The Court found that the legislative intent behind the infancy doctrine of protecting a minor and his or her “indiscretions and immaturity as well as against the machinations of other people" is preserved in the 1969 amendment.

In the opinion, the Court applies this history to see if the legislative intent is preserved in Douglass's employment context. It concludes that since Douglass is 17, and there is nothing in the record to suggest that the nature or condition of his employment is injurious to his health, safety or well being.

Therefore, public policy dictates that Douglass does not have an absolute right to disaffirm his Pflueger contract. The Court noted that he would be bound to the arbitration provision if it is otherwise valid.

But Pflueger ran aground on Douglass's second contention, that the arbitration provision was not a valid and enforceable agreement.

The Court examines a tripartite test it used, where "in order to be valid and enforceable, an arbitration agreement must have the following three elements: (1) it must be in writing; (2) it must be unambiguous as to the intent to submit disputes or controversies to arbitration; and (3) there must be bilateral consideration." Brown v. KFC National Management Co., 82 Hawaii 226, 238-240, 921 P.2d 146, 158-160 (Hawaii 1996).

The first Brown requirement--that the contract be in writing--is not in dispute, since the arbitration provision is clearly found in writing in the Employee Handbook.

Therefore, the court focuses on the second prong of the Brown test, under which Douglass argues that he did not assent to the arbitration provision. In determining whether there is an unambiguous intention to submit to arbitration, the court first looks to the language of the arbitration provision. It concludes that it is manifestly unambiguous.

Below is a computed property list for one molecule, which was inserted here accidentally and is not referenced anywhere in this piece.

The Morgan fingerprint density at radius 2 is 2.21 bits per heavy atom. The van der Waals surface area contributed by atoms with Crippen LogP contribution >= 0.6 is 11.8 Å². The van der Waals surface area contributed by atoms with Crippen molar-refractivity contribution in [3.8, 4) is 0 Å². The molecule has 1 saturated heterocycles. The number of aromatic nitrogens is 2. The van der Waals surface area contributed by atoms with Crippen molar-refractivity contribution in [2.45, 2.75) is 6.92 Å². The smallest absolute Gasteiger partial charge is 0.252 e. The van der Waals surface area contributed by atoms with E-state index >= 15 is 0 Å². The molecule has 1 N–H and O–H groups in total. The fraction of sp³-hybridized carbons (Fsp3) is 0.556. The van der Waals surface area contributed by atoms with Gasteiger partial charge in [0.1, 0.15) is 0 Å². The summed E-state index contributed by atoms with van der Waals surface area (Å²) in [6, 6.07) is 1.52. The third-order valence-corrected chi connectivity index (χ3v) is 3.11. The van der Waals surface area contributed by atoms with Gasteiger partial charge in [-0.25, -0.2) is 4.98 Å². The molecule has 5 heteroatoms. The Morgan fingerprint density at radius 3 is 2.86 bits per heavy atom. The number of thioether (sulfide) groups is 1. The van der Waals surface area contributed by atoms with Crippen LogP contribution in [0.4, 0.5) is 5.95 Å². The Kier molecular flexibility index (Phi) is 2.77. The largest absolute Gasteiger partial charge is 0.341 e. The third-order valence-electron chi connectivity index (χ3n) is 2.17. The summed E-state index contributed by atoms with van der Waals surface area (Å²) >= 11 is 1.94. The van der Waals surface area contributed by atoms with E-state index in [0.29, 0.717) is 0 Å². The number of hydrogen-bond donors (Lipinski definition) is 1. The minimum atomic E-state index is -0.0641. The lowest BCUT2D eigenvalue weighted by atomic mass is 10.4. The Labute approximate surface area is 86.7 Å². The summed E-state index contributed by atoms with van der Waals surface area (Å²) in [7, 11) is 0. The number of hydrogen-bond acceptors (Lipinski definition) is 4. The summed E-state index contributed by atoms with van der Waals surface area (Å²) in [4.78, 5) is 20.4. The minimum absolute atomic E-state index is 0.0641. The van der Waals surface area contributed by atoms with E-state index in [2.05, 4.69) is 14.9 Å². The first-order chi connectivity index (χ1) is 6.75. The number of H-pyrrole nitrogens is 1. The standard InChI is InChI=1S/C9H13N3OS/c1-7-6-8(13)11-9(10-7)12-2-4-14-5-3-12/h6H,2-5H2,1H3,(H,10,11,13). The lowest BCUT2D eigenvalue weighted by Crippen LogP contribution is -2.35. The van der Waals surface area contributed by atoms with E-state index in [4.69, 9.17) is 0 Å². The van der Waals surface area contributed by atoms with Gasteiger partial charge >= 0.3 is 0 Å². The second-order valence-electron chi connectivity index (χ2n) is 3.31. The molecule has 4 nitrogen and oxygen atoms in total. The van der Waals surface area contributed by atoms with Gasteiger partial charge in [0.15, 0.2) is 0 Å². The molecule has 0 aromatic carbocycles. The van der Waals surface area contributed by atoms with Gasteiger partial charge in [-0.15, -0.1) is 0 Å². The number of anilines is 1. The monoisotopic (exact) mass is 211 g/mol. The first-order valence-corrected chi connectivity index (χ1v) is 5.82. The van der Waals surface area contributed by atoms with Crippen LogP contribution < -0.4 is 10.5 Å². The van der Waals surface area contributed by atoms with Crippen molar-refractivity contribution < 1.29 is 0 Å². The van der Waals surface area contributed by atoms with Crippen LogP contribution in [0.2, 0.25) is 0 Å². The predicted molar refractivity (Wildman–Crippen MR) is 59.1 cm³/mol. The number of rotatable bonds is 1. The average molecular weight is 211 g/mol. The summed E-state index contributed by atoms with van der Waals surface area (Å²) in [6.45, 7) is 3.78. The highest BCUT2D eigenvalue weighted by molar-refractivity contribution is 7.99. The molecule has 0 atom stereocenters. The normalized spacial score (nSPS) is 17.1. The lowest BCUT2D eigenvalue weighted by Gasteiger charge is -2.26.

But Douglass argued that he could not have assented to the arbitration agreement, because he could not have known about it, since the provision itself consisted of two paragraphs of text hidden on page 20 of the 60-page handbook. The acknowledgment was located 40 pages away from the arbitration provision, and didn't even mention the provision.

The Court agreed, noting that the arbitration provision was not "boxed off" or otherwise set apart from the other provisions.

Pflueger maintained that since Douglass signed the acknowledgment stating that he had received and understood the employee handbook containing the arbitration provision, he must have assented to the handbook terms.

Although Douglass signed the acknowledgment, it made no mention of the arbitration provision, nor was there anything in the acknowledgment that suggests to the Court that Douglass was entering into an arbitration agreement.

In fact, there was explicit language to the contrary: The acknowledgment form noted that "the provisions contained in the handbook are presented as a matter of information only and do not constitute an employment contract."

The Court also examined whether someone informed Douglass of the arbitration provision. Neither Pflueger nor its human resources administrator, who reviewed the handbook provisions with Douglass at his orientation, specifically called attention to the arbitration clause.

Therefore, since Douglass was not objectively informed of the existence of the arbitration provision, he could not have assented to it. Thus the second Brown requirement was not satisfied.

The Court also quickly determined that the third Brown requirement wasn’t satisfied either, since there was a clause in the acknowledgment form reserving, in Pflueger, the right to change the handbook at any time without advance notice. Therefore, there was no bilateral consideration, since Pflueger is not bound to the handbook terms.

Therefore, the court vacated the First Circuit Court's Dec. 30, 2003, order granting Pflueger's motion to stay action and to compel arbitration.

–John Ousley, CPR Intern